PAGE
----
Above the Fire: A Novel
- By Michael O’Donnell
- Blackstone Publishing
- 256 pp.
- Reviewed by Chris Rutledge
- January 3, 2024
A captivating exploration of who we become when the world goes dark.
Michael O’Donnell’s suspenseful and spellbinding debut, Above the Fire, explores the power of parenthood and one’s ability to overcome fear and uncertainty in the face of threats to those we love. A lawyer by trade, O’Donnell has transcended a dry profession by writing for such publications as the Atlantic and the Economist. It’s exciting to see him branch out still further into penning novels because he has an uncanny knack for the craft.
The story unfolds quickly. Doug, a middle-aged widower, and his young child, Tim, are on a father-son bonding adventure hiking New England’s Presidential Traverse, a series of peaks meandering through the countryside. Suddenly, the world is cast back in time. Some unknown force has obliterated America’s grid, taking out electricity, Wi-Fi, and all forms of communication. Those who came to the mountains for a temporary reprieve from civilization find themselves facing permanent isolation. From where they stand, they see a darkened skyline lit only by the glow of looters’ fires.
The remainder of the tale focuses on how Doug and Tim survive — and grow more confident — as time unfolds. O’Donnell plays upon the many fears we “modern men” (and the characters here are predominantly men) face. One is that of losing access to technology. Doug obsessively seeks a stray bar on his phone or a random Wi-Fi signal that would enable him to access the outside world. Even as he becomes accustomed to living in nature, he has a lingering ache for technology, a missing limb whose presence he can’t quite shake.
The author also explores to great effect the macho belief that even we domesticated types can overcome nature. Many of us think that, despite our endless reliance on creature comforts, we’d be able to hack it in the wild if the chips were down. Throughout the book, Doug is given the dubious honor of putting that theory to the test.
As it happens, he and Tim are fortunate to have their own supplies — the government shelters that spring up are stocked mainly for the well-to-do — and so don’t need to forage much. Nevertheless, Doug takes every opportunity to train his son to fend for himself. If nothing else, the downfall of society has taught Doug, like any good Boy Scout, to be prepared.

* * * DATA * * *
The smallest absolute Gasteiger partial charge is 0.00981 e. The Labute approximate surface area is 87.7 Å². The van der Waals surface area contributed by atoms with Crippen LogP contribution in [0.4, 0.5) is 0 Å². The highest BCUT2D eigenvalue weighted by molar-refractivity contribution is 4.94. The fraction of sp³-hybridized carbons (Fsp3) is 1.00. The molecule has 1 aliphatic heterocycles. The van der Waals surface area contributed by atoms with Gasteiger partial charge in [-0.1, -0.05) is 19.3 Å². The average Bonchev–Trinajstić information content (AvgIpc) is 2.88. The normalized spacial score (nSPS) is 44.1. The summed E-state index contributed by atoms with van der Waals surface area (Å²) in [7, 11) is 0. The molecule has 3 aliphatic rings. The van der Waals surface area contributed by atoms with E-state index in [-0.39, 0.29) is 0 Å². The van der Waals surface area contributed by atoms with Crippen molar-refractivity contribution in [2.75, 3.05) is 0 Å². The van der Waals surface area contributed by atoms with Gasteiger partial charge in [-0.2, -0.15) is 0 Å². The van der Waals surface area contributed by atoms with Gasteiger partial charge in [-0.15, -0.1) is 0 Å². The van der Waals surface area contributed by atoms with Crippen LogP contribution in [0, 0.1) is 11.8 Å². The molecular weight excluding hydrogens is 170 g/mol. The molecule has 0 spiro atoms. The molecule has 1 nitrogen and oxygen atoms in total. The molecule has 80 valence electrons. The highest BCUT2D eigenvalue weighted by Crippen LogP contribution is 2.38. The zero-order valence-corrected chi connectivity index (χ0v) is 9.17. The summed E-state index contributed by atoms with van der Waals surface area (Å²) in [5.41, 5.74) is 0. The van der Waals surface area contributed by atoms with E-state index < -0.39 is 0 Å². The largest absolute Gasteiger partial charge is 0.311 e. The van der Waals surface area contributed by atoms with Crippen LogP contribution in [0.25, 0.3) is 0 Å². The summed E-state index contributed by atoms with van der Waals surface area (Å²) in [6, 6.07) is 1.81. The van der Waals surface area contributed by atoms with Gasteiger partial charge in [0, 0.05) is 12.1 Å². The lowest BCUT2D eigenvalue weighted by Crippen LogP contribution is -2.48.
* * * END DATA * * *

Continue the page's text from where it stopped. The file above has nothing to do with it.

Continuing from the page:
As it turns out, being prepared sometimes involves coming face to face with “the other.” Housed in another shelter is a suspicious character whose intentions are unclear. O’Donnell telegraphs this uncertainty early on; when we first meet the stranger, he is clumsily and intrusively forcing his attention on a female hiker who wants nothing to do with him. Is this guy a creep or just really awkward? Readers will have to find out for themselves.
Still, more terrifying than the other is the self. That’s likely why O’Donnell spends so much of the novel exploring the critical question, “Who will I become in a crisis?” Doug is quick to identify his only responsibility: keeping Tim safe. But what is he willing to do to fulfill that role? Steal? Harm someone? What lies will he tell his son to protect him not just physically but emotionally? What would we do?
At its heart, Above the Fire is a story of parental love. Doug watches Tim not just with nervousness over keeping his son from harm but also with awe and admiration for who the boy is becoming. Parents will recognize that sense of amazement. The child grows physically and mentally, gaining skills you never thought possible. The parent thinks, “I must have done something right.” But deep down, we know we deserve but a small amount of the credit. The glow comes from within the child, from some unimaginable place. It is a joy to see.
The strength of Above the Fire lies in O’Donnell’s decision to leave the big-picture, extraneous questions alone. It would’ve been easy for the narrative to devolve into a typical dystopian gore-fest, complete with fiery battles and overt clashes between good and evil. Instead, the author keeps his focus internal, addressing the struggles Doug faces in his own heart — the struggles any of us would face. It makes for a captivating read, and one that’s hard not to race through. Do yourself a favor, though. Take your time and savor every moment. This is a wonderful book.
Chris Rutledge is a husband, father, writer, nonprofit professional, and community member living in Silver Spring, MD. Besides the Independent, his work has appeared in Kirkus Reviews, American Book Review, and countless intemperate Facebook posts, which will surely get him into trouble one day.